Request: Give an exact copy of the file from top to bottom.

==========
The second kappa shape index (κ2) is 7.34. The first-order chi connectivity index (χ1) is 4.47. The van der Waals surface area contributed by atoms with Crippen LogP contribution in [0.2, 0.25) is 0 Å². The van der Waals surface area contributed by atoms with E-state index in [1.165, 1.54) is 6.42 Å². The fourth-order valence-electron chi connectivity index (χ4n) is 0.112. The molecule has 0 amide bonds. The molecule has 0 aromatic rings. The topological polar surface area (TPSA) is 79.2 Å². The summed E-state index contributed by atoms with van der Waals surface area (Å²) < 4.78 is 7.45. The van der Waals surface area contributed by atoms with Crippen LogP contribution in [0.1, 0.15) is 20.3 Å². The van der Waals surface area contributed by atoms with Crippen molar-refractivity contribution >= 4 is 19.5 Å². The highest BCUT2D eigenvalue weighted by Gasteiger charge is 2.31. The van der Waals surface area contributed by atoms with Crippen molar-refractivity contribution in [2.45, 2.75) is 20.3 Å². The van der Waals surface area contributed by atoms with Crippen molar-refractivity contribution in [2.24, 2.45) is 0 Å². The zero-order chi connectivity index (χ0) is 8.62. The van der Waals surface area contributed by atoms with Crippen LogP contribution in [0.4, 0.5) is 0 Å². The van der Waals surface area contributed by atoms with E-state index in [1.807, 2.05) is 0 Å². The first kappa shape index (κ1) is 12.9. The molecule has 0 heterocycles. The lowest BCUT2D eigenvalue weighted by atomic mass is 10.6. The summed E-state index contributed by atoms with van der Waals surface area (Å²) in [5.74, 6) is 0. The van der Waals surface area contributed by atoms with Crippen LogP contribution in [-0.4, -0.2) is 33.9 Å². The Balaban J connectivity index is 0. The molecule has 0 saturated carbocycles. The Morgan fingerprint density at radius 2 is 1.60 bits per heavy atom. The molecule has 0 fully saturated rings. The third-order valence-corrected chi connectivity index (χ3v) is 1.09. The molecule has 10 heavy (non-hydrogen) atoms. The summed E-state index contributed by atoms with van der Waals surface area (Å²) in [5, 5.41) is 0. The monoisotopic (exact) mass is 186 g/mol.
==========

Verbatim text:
The second kappa shape index (κ2) is 7.34. The first-order chi connectivity index (χ1) is 4.47. The van der Waals surface area contributed by atoms with Crippen LogP contribution in [0.2, 0.25) is 0 Å². The van der Waals surface area contributed by atoms with E-state index in [1.165, 1.54) is 6.42 Å². The fourth-order valence-electron chi connectivity index (χ4n) is 0.112. The molecule has 0 amide bonds. The molecule has 0 aromatic rings. The topological polar surface area (TPSA) is 79.2 Å². The summed E-state index contributed by atoms with van der Waals surface area (Å²) < 4.78 is 7.45. The van der Waals surface area contributed by atoms with Crippen LogP contribution in [0.1, 0.15) is 20.3 Å². The van der Waals surface area contributed by atoms with Crippen molar-refractivity contribution >= 4 is 19.5 Å². The highest BCUT2D eigenvalue weighted by Gasteiger charge is 2.31. The van der Waals surface area contributed by atoms with Crippen molar-refractivity contribution in [2.45, 2.75) is 20.3 Å². The van der Waals surface area contributed by atoms with Crippen molar-refractivity contribution in [2.24, 2.45) is 0 Å². The zero-order chi connectivity index (χ0) is 8.62. The van der Waals surface area contributed by atoms with Crippen LogP contribution in [0.4, 0.5) is 0 Å². The van der Waals surface area contributed by atoms with E-state index in [1.807, 2.05) is 0 Å². The first kappa shape index (κ1) is 12.9. The molecule has 0 heterocycles. The lowest BCUT2D eigenvalue weighted by atomic mass is 10.6. The summed E-state index contributed by atoms with van der Waals surface area (Å²) in [5.74, 6) is 0. The van der Waals surface area contributed by atoms with Crippen LogP contribution in [-0.4, -0.2) is 33.9 Å². The Balaban J connectivity index is 0. The molecule has 0 saturated carbocycles. The Morgan fingerprint density at radius 2 is 1.60 bits per heavy atom. The molecule has 0 fully saturated rings. The third-order valence-corrected chi connectivity index (χ3v) is 1.09. The molecule has 10 heavy (non-hydrogen) atoms. The summed E-state index contributed by atoms with van der Waals surface area (Å²) in [5, 5.41) is 0. The monoisotopic (exact) mass is 186 g/mol.